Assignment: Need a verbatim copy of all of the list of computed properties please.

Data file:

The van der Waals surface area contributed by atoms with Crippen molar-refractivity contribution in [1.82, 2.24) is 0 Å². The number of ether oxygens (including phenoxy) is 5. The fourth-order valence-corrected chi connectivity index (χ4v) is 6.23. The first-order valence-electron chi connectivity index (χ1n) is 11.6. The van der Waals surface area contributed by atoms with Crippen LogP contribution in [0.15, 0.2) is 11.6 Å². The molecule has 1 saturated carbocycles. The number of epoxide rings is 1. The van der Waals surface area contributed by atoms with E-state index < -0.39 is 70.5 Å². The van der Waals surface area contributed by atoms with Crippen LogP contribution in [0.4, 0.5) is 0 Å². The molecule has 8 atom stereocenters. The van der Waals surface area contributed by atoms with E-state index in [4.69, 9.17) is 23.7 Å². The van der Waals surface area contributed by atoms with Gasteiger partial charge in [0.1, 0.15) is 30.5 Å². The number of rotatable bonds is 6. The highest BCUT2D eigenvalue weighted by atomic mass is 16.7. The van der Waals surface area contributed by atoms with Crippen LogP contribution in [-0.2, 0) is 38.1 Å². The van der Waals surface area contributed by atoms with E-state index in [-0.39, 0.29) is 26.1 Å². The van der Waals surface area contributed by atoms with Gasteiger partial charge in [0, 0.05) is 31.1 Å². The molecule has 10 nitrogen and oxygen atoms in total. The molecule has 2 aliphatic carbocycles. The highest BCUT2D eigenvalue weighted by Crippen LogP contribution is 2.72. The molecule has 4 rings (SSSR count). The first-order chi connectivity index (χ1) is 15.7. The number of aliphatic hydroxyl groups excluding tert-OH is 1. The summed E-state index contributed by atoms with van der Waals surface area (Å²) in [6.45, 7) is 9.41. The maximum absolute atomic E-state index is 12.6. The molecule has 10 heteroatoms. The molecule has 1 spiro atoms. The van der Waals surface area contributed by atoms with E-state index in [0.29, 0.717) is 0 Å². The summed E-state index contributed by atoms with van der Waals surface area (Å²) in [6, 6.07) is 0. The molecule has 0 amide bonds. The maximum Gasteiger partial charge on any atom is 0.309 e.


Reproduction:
The van der Waals surface area contributed by atoms with Crippen molar-refractivity contribution in [1.82, 2.24) is 0 Å². The number of ether oxygens (including phenoxy) is 5. The fourth-order valence-corrected chi connectivity index (χ4v) is 6.23. The first-order valence-electron chi connectivity index (χ1n) is 11.6. The van der Waals surface area contributed by atoms with Crippen LogP contribution in [0.15, 0.2) is 11.6 Å². The molecule has 1 saturated carbocycles. The number of epoxide rings is 1. The van der Waals surface area contributed by atoms with E-state index < -0.39 is 70.5 Å². The van der Waals surface area contributed by atoms with Crippen LogP contribution in [0.4, 0.5) is 0 Å². The molecule has 8 atom stereocenters. The van der Waals surface area contributed by atoms with E-state index in [4.69, 9.17) is 23.7 Å². The van der Waals surface area contributed by atoms with Gasteiger partial charge in [0.1, 0.15) is 30.5 Å². The number of rotatable bonds is 6. The highest BCUT2D eigenvalue weighted by atomic mass is 16.7. The van der Waals surface area contributed by atoms with Crippen LogP contribution in [-0.2, 0) is 38.1 Å². The van der Waals surface area contributed by atoms with E-state index in [-0.39, 0.29) is 26.1 Å². The van der Waals surface area contributed by atoms with Gasteiger partial charge in [0, 0.05) is 31.1 Å². The molecule has 10 nitrogen and oxygen atoms in total. The molecule has 2 aliphatic carbocycles. The highest BCUT2D eigenvalue weighted by Crippen LogP contribution is 2.72. The molecule has 4 rings (SSSR count). The first-order chi connectivity index (χ1) is 15.7. The number of aliphatic hydroxyl groups excluding tert-OH is 1. The summed E-state index contributed by atoms with van der Waals surface area (Å²) in [6.45, 7) is 9.41. The maximum absolute atomic E-state index is 12.6. The molecule has 10 heteroatoms. The molecule has 1 spiro atoms. The van der Waals surface area contributed by atoms with E-state index in [0.29, 0.717) is 0 Å². The summed E-state index contributed by atoms with van der Waals surface area (Å²) in [6, 6.07) is 0. The molecule has 0 amide bonds. The maximum Gasteiger partial charge on any atom is 0.309 e.